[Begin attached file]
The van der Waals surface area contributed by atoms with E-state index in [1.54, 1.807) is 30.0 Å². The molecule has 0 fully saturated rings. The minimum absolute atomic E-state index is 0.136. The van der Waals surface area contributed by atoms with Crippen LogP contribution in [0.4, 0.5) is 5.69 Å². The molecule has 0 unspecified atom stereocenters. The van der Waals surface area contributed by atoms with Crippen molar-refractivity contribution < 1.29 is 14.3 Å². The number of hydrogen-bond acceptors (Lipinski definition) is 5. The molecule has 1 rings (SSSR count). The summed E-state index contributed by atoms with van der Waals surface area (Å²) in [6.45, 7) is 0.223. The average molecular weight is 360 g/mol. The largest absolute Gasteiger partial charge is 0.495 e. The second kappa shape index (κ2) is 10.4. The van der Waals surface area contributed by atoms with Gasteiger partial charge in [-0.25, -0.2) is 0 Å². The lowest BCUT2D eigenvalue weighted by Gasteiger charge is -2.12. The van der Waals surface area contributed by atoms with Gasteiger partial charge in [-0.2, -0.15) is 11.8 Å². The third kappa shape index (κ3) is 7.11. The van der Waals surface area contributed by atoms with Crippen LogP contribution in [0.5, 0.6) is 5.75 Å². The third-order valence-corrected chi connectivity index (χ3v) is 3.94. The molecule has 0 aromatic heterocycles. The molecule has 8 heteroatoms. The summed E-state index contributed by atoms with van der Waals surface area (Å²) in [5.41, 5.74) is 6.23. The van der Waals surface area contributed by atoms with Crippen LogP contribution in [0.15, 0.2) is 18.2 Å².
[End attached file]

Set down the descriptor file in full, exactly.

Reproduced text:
The van der Waals surface area contributed by atoms with E-state index in [1.54, 1.807) is 30.0 Å². The molecule has 0 fully saturated rings. The minimum absolute atomic E-state index is 0.136. The van der Waals surface area contributed by atoms with Crippen LogP contribution in [0.4, 0.5) is 5.69 Å². The molecule has 0 unspecified atom stereocenters. The van der Waals surface area contributed by atoms with Crippen molar-refractivity contribution < 1.29 is 14.3 Å². The number of hydrogen-bond acceptors (Lipinski definition) is 5. The molecule has 1 rings (SSSR count). The summed E-state index contributed by atoms with van der Waals surface area (Å²) in [6.45, 7) is 0.223. The average molecular weight is 360 g/mol. The largest absolute Gasteiger partial charge is 0.495 e. The second kappa shape index (κ2) is 10.4. The van der Waals surface area contributed by atoms with Gasteiger partial charge in [-0.25, -0.2) is 0 Å². The lowest BCUT2D eigenvalue weighted by Gasteiger charge is -2.12. The van der Waals surface area contributed by atoms with Gasteiger partial charge in [-0.2, -0.15) is 11.8 Å². The third kappa shape index (κ3) is 7.11. The van der Waals surface area contributed by atoms with Crippen LogP contribution in [0.5, 0.6) is 5.75 Å². The third-order valence-corrected chi connectivity index (χ3v) is 3.94. The molecule has 0 aromatic heterocycles. The molecule has 8 heteroatoms. The summed E-state index contributed by atoms with van der Waals surface area (Å²) in [5.41, 5.74) is 6.23. The van der Waals surface area contributed by atoms with Crippen LogP contribution in [0.15, 0.2) is 18.2 Å².